20. Michael Covel says:

    Chuck, such logic. Stop! It’s like the X-Files — people want to BELIEVE! :-)

  21. Want to try some short term something? Better get ready to spend major bucks to compete with major players.

  22. Rob says:

    Here is an interesting discussion regarding high-frequency trade(ers):
    http://www.economist.com/economics/by-invitation/guest-contributions/its_identical_algorithms_are_dangerous#comments

    … and in the end hints why day trading can cost you, first from overtrading, second because of increasing slippage.

  23. Chuck says:

    I know I should let this go, but numbers are my life. Assuming that everything that James claims about scalability is true. Then twenty 10-pip trades on a 1-minute chart are as likely as one 200-pip trade on a daily chart. A pip is a pip, so the total profit would be the same. The only difference is the number of trades. This leads me to the conclusion that James’ goal is not to make money but to get excitement from getting in and out of positions.

    There are professional traders in Chicago who are adrenaline junkies. They are successful at trading because they recognize this shortcoming in themselves. When they need a rush, they jump on the L to the airport and buy a ticket to Las Vegas. They return to work the next day wearing the same shirt and out a couple of thousand dollars, but they have satisfied their need for action without messing up their trading account.

  24. Rob says:

    @Chuck and James:
    You obviously have NEVER traded yourself. Scaling-laws are nice to speak about but typical for economist from universities and desks. So I encourage you to trade… be in the market… it’s not paper-trading anymore… put your money where your mouth is. Make your experiences. And you’ll end up where you want to be or what you wanna get out of the markets.

  25. Chuck says:

    @Rob:
    This is a wonderful forum and I thank Michael for providing it; some interesting discussions have appeared here.

    However, in order for discussions to make sense, a poster must read the prior posts. You appear to be disagreeing with both me and James. Since both of my prior posts in this thread attempt to refute James’ position, disagreeing with both of us makes no sense at all. (PS I have been trading for three decades. So much for your “obviously” comment.)

  26. Rob says:

    @Chuck:
    While you are coming up with a ‘explanation’ why James is mistaken you confuse with pips and 1-minute charts. Furthermore you state: “Finally, none of this addresses the fact that I don’t remember ever seeing a continuous 100 pip trend on a 1 minute chart.” Just go figure… this moves are THERE (!), the erratic behavior nowadays does exactly this… even after 30 years of trading experience. Just re-read the link I posted in nr. 22.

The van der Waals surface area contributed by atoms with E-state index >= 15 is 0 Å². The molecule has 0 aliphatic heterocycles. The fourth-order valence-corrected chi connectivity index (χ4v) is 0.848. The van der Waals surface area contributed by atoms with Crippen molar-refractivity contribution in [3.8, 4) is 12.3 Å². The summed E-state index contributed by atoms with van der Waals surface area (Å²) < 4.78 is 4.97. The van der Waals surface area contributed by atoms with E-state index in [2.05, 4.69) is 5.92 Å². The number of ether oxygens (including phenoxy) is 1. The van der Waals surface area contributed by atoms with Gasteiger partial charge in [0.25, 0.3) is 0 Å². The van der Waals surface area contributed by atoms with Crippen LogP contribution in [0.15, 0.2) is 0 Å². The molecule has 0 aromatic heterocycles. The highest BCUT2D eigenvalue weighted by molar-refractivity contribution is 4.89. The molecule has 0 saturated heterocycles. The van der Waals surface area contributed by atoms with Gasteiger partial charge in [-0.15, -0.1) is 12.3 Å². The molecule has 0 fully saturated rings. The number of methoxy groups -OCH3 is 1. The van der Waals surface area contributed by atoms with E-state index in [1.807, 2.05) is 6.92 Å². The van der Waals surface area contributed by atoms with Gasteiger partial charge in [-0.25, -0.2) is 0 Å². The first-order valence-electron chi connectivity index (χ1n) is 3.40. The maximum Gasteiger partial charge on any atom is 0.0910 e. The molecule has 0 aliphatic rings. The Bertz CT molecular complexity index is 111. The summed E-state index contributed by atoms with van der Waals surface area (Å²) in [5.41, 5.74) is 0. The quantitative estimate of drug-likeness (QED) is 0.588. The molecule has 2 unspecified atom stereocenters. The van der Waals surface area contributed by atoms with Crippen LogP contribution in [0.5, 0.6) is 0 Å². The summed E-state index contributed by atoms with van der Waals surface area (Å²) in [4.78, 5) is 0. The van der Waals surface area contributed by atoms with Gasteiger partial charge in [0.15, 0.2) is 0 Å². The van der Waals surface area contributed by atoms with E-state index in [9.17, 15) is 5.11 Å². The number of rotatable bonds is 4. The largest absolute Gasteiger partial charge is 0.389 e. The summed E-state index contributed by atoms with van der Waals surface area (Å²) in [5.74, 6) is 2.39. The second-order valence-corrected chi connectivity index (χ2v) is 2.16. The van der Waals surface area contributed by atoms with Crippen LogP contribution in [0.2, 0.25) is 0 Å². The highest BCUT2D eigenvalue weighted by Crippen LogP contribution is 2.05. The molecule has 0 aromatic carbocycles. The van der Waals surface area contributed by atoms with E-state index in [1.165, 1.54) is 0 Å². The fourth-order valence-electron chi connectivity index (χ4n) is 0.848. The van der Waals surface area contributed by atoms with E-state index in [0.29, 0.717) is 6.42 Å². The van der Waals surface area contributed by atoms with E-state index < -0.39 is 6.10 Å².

27. ngchuanling says:

    Michael says:”The goal of the Trend Follower is to take what is given….”
    I think this quote worth to read a million time…like a mantra to really understand the essence of trend following!

  28. don chin says:

    Day trading is possible but you need to be many times better in your mental, discipline & money management as well as Patience as compared to a trend trader on a longer timeframe.

    Many trend traders have tried daytrading and failed. I know too well. This is the truth because the demand on the mental aspects are simply too overwhelming for many of them.

    Does that mean day trading is a sure lose bet? Definitely not! Cos I am a living testament.

    But I agree there is the disadvantage of a higher transaction cost and slippage for very short timeframe traders like the 1-5 min chart traders.

    To be fair, I am a 1 hour chart trader and i recognised the minimum profitable timeframe to trade is not any less than 30 min charts.

    Just to defend the daytraders with my fair comments here.

  29. George Madarasz says:

    Ed Seykota’s responses to questions about day trading are characterised by two things which I do not like. Firstly he is unnecessarily rude and dismissive. Secondly, his answers are rhetorical in style and not detailed and objective. I usually find that if a person needs to advert to rhetoric and insult in a technical debate, that person is insecure about the position they are defending.
    Frankly I don’t think that James’ question above about short term trading has been adequately answered. I am very interested in exactly the issue he raises because I am just starting out on the road of educating myself to be a short term/day trader. It strikes me as a very interesting way to make a living.